Data Driven Nonprofits. Interview with Steve MacLaughlin

September 8, 2016

It’s hard to ignore all the talk about Big Data these days. But what does it all really mean for fundraisers? I turned to nonprofit data expert Steve MacLaughlin for some answers. He’s just published a datadrivennonprofitnew book called Data Driven Nonprofits that explores this topic in vivid detail.

Why did you decide to write a book about data and the nonprofit sector?

To be honest, this book project started because I did not want to write another book. For a number of years, I have really been focusing on the use of data and information in the nonprofit sector. I was reading just about every book in print on the subject of Big Data and analytics. Jill Dyche’s book on Customer Data Integration. Dataclysm by Christian Rudder. Thomas Davenport’s Analytics at Work and Big Data at Work. John Foreman’s Data Smart. Charles Wheelan’s Naked Statistics.

I was hoping that one of these books could be a slam-dunk recommendation for nonprofit leaders that wanted to understand how to improve their use of data. But there was something missing from all these books. And I felt that someone needed to explain how we got here, why certain challenges persist, and how nonprofits can improve their results by being more data driven. All of this told me that I needed to try and write Data Driven Nonprofits.

Is Big Data just something for large nonprofits?

In short, no. During the course of writing the book, I interviewed people from all types of nonprofit organizations. From large to small and serving very different causes around the globe. The size of the organization had very little to do with how important their use of data was at the nonprofit. For example, the Denver Rescue mission is over a hundred years old, but for most of its history it was a very small organization. Up until 1987, it had four employees and an annual budget of $200,000. Today, Denver Rescue Mission has more than 180 employees and operates an annual budget over $30 million. A lot of their fundraising success is a result of focusing on data, metrics, and a growth mindset. This focus on being data driven is absolutely not just for large nonprofits.

How do nonprofits get started being more data driven?

It all begins with quality data. If you start out with bad data, then things never get better — only worse. Building a culture that values data and makes sure data health is a priority is very important. I think that because it’s sometimes called data hygiene that people equate it with a trip to the dentist. The reality is that keeping your address, deceased, phone, email, and other key pieces of data is very affordable. In many cases, nonprofits end up saving money because health data reduces bad mailings or campaigns that never reach anyone. There are several other things that I outline in the book, but data health is the most important first step.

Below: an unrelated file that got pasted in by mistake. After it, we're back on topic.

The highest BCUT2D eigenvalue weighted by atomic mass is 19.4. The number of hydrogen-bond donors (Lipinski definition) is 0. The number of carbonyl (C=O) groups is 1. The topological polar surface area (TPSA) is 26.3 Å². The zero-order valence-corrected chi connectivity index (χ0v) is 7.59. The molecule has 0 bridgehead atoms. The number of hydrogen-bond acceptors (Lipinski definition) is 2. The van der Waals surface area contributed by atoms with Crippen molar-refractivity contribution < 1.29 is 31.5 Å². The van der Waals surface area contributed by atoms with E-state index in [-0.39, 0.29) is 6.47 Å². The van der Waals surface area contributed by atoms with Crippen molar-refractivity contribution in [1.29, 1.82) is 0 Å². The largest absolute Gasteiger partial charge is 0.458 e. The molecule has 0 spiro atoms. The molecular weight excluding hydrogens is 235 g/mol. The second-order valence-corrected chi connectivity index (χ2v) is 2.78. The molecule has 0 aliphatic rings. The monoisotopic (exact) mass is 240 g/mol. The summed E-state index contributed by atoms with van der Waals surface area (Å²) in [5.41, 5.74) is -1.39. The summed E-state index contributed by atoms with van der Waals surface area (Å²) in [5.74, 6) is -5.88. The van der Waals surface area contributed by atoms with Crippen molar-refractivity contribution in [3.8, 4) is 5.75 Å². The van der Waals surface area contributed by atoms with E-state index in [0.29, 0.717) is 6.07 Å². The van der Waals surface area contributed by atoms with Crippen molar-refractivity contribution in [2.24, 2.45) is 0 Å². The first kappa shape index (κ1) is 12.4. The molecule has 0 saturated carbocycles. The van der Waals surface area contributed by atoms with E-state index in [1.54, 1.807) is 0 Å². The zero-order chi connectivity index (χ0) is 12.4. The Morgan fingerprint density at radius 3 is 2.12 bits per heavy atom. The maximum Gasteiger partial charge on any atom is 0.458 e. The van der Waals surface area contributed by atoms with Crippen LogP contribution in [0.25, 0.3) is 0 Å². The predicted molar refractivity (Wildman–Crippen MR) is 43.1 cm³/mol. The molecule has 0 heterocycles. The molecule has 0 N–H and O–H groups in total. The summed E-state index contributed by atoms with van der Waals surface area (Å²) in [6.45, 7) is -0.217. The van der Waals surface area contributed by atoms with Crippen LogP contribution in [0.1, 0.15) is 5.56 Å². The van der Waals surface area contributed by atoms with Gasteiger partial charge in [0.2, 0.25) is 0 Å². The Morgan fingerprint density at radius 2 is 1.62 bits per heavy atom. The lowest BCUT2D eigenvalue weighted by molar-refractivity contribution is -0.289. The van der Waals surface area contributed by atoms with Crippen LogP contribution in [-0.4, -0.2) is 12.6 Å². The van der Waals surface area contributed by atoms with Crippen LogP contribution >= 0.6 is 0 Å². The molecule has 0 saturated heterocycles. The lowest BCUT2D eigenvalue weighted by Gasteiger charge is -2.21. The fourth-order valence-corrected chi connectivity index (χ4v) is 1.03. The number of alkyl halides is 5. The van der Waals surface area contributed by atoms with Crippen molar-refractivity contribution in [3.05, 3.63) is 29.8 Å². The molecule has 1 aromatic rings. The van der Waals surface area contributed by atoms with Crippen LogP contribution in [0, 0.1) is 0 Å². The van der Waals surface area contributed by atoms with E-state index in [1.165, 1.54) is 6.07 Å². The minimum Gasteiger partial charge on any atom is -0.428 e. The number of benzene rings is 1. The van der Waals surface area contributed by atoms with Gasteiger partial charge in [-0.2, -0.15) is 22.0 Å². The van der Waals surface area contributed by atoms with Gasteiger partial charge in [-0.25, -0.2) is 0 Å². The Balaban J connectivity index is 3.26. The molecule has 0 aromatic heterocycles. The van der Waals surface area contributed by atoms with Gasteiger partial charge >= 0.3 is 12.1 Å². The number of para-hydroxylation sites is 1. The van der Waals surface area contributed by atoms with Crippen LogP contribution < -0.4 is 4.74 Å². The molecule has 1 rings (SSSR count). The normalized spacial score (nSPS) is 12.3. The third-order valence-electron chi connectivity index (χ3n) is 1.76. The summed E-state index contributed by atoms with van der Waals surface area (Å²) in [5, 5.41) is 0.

What was the biggest thing that surprised you while writing the book?

When I began interviewing people across the nonprofit sector it was surprising how many successful organizations weren’t sure just how data driven they were being. But as we talked about their strategy and day-to-day operations it became clear how central using data to drive decisions had become. When using data, information, and insights becomes a habit, then it just becomes second nature. As nonprofits take those first steps to being more data driven, then there will be change management challenges. But over time they won’t be able to imagine not using data more as a part of their decision making and measurement practices.


steveSteve MacLaughlin is a Director of Analytics at Blackbaud and best-selling author of Data Driven Nonprofits. MacLaughlin has been featured as a fundraising and nonprofit expert in many mainstream publications, including The New York Times,The Washington Post, The Los Angeles Times, The Chronicle of Philanthropy, USA Today, Bloomberg, and has appeared on National Public Radio. Steve is a frequent speaker at nonprofit events and serves on the Nonprofit Technology Network (NTEN) Board of Directors which supports both the growth and professionalism of the nonprofit technology field as well as building knowledge and information sharing capacity throughout the sector. MacLaughlin earned both his undergraduate degree and a Master of Science degree in Interactive Media from Indiana University.



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